J04696Glutathione S-transferase 5n/cn/cDown
Transcription factors    
U36277I-κB alpha subunitDownUpUp
M61909NF-κB transcription factor p65 subunit (NF-κB p65)DownDownDown
M57999NF-κB p105 subunit (NF-κB p105)UpDownDown
M87039Inducible nitric oxide synthase (iNOS)Upn/cUp
Apoptosis proteins    
L28095Interleukin-converting enzyme (ICE)n/cUpn/c
L22472BAX membrane isoform alphaUpUpUp
U43900STAM (signal transducing adaptor molecule)UpUpn/c
M74294Interleukin 1 (IL-1) receptor antagonistn/cUpUp
M20658Interleukin-1 receptorUpUpUp
X59769IL-1 receptor type IIUpn/cUp
L20048IL-2 receptor gammaUpn/cUp
M29855IL-3 receptorUpn/cn/c
M27959IL-4 receptor αUpn/cUp
L12120IL-10 receptorUpn/cn/c
X57349Transferrin receptor proteinn/cDownDown
U19880Dopamine receptor 4Upn/cUp
X57497Glutamate receptor; ionotropic AMPA 1n/cn/cUp
D10217Glutamate receptor; ionotropic NMDA2An/cDownDown
D10651Glutamate receptor; ionotropic NMDA2BUpDownDown
M14537Nicotinic acetylcholine receptorUpn/cDown
Growth factors, cytokines and chemokines    
J00380Epidermal growth factor (EGF)n/cUpUp
D49921Glial cell line-derived neurotrophic factor (GDNF)UpUpn/c
M114347S nerve growth factor α subunit (α-NGF)Upn/cn/c
M16819Tumor necrosis factor β (TNFβ)Upn/cUp
U19463TNFα-induced proteinn/cUpUp
L04662Sodium- and chloride-dependent GABA transporter 3Upn/cDown
M69200Tyrosine 3-hydroxylase (TH)DownDownDown
AJ000262Huntingtin-associated protein 1n/cDownDown

Gene-specific RT-PCR analysis

The initial gene expression changes obtained from cDNA hybridization studies were further verified by semiquantitative RT-PCR, quantitative real-time RT-PCR and in situ hybridization techniques. The RT-PCR consisted of RNA samples isolated from chronic five days MPTP or R-APO treated mice brains and or from the combination of the two. Each gene was normalized towards its actin content. The lightcycler PCR for actin shows a single product indicating that no false amplification occurred (Fig. 2). Even if a minimal change in a single base pair had occurred, we would have expected additional peaks. In addition, there was no interference between the peak of the primer dimmers and that of actin since the reading acquisition was performed at a temperature between the melting point of the primer dimmers (84.5°C) and that of the product (89.5°C). The expressions of 18 genes were analyzed for their respective abundance. As shown in Table 4, the MPTP-induced expression profile of IL-1 R type II, IL-10, IL-1β, NF-κB P65, NF-κB p105, TH, GDNF, NMDA2A and glutathione-S-transferase A mRNAs was similar to that obtained after cDNA microarrays hybridization. The combined treatment of R-APO and MPTP reversed the effect of MPTP alone on the expression of most genes analyzed, confirming the results obtained from the microarray.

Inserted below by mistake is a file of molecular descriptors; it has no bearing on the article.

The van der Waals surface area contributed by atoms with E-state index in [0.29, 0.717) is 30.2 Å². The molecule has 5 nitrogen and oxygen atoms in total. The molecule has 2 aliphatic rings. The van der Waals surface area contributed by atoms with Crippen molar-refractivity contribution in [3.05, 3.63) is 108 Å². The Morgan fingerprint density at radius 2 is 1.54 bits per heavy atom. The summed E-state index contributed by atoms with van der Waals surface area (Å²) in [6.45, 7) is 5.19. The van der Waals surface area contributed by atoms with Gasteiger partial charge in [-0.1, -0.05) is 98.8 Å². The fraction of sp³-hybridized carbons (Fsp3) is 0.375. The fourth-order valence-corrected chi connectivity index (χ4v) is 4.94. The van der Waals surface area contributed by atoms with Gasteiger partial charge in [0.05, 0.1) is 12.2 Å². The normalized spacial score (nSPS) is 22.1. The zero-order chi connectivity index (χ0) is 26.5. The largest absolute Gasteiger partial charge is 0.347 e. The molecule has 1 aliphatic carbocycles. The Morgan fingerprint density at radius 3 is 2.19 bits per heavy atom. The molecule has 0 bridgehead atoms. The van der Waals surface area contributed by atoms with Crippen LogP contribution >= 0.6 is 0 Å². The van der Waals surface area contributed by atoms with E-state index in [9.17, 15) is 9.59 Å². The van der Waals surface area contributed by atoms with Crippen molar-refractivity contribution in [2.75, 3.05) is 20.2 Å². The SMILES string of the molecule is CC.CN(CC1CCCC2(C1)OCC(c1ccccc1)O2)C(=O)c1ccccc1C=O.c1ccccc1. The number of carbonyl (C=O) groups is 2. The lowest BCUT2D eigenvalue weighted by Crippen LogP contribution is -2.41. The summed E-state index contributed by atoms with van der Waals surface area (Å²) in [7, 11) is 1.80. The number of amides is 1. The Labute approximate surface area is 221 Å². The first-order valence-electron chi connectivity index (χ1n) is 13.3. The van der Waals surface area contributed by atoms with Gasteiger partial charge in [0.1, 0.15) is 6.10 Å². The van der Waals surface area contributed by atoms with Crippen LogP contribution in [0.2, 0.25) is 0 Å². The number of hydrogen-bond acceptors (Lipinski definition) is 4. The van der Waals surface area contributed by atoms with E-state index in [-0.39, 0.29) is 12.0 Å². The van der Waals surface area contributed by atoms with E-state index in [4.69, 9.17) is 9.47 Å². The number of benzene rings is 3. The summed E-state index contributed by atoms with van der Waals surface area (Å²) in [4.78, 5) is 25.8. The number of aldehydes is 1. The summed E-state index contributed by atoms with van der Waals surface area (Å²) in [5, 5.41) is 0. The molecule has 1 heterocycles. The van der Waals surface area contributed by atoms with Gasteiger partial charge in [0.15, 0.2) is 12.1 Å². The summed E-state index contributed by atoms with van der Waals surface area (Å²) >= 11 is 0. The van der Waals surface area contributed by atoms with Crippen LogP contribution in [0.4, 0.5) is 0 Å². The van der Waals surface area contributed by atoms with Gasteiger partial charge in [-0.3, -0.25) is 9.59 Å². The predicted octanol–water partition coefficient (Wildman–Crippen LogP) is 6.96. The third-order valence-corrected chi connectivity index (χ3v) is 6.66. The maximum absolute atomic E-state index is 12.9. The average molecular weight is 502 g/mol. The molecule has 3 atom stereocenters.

Figure 2.  Melting curve of actin-specific LightCycler-based PCR. The negative derivative of the SYBR green fluorescence with respect to temperature (– dF/dT) was plotted against temperature. Analysis conditions are as described in Table 2. Reading acquisition of actin-specific PCR product was performed at 86°C and the reading measurements at a melting temperature (Tm) of 89°C, as monitored by SYBR green dissociation. At this temperature the primer dimmers are already melted (Tm 84.5).

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Table 4.   Differential gene expression in five days MPTP treated mice as measured by quantitative real-time RT-PCR
Name of protein/geneControlMPTPR-APOR-APO + MPTP
  1. The amount of each mRNA was obtained by quantitative real-time RT-PCR. The amount of each product was normalized to the housekeeping gene, β-actin. Control was set arbitrary as one. *Amplified products were visualized on ethidium bromide stained agarose gel and semiquantified by densitometry. The results are representative of two separate experiments, each consisting of 5–8 pooled brain samples in triplicates. anova: ap < 0.05, bp < 0.01, cp < 0.001 vs. control; dp < 0.05, ep < 0.001 vs. MPTP (n = 3–9).

G2/M-specific cyclin B21.00 ± 0.0381.47 ± 0.137a1.24 ± 0.0821.97 ± 0.108c
A1701.00 ± 0.2690.90 ± 0.1980.62 ± 0.1790.74 ± 0.225
Plasma glutathione peroxidase precursor1.00 ± 0.0440.61 ± 0.108a0.69 ± 0.2980.60 ± 0.119a
Glutathione reductase1.00 ± 0.1670.97 ± 0.1520.95 ± 0.1410.72 ± 0.119
Glutathione S-transferase A1.00 ± 0.0100.74 ± 0.083a0.63 ± 0.2660.75 ± 0.044a
NADPH-cytochrome P450 reductase1.00 ± 0.0520.61 ± 0.026b0.78 ± 0.067a0.78 ± 0.340
NF-κB P65*1.00 ± 0.070.75 ± 0.06a0.73 ± 0.07a0.85 ± 0.08
NF-κB P105*1.00 ± 0.121.23 ± 0.121.05 ± 0.121.06 ± 0.12
iNOS1.00 ± 0.1820.78 ± 0.1040.90 ± 0.0810.76 ± 0.203
AMPA 11.00 ± 0.1100.96 ± 0.1200.78 ± 0.1180.86 ± 0.265
NMDA2A1.00 ± 0.1730.97 ± 0.1300.85 ± 0.2060.44 ± 0.123a
GDNF*1.00 ± 0.091.59 ± 0.14b0.70 ± 0.08e1.23 ± 0.14
EGF*1.00 ± 0.211.47 ± 0.230.90 ± 0.160.94 ± 0.17
IL-1 R type II*1.00 ± 0.081.43 ± 0.11a0.66 ± 0.06e1.27 ± 0.11
IL-1β1.00 ± 0.1671.45 ± 0.3580.57 ± 0.1310.59 ± 0.207
IL-101.00 ± 0.1516.81 ± 2.039b1.83 ± 0.804d2.49 ± 0.622
TH*1.00 ± 0.080.49 ± 0.05c0.53 ± 0.06c0.64 ± 0.06b
Parkin1.00 ± 0.0530.95 ± 0.0610.94 ± 0.0751.01 ± 0.045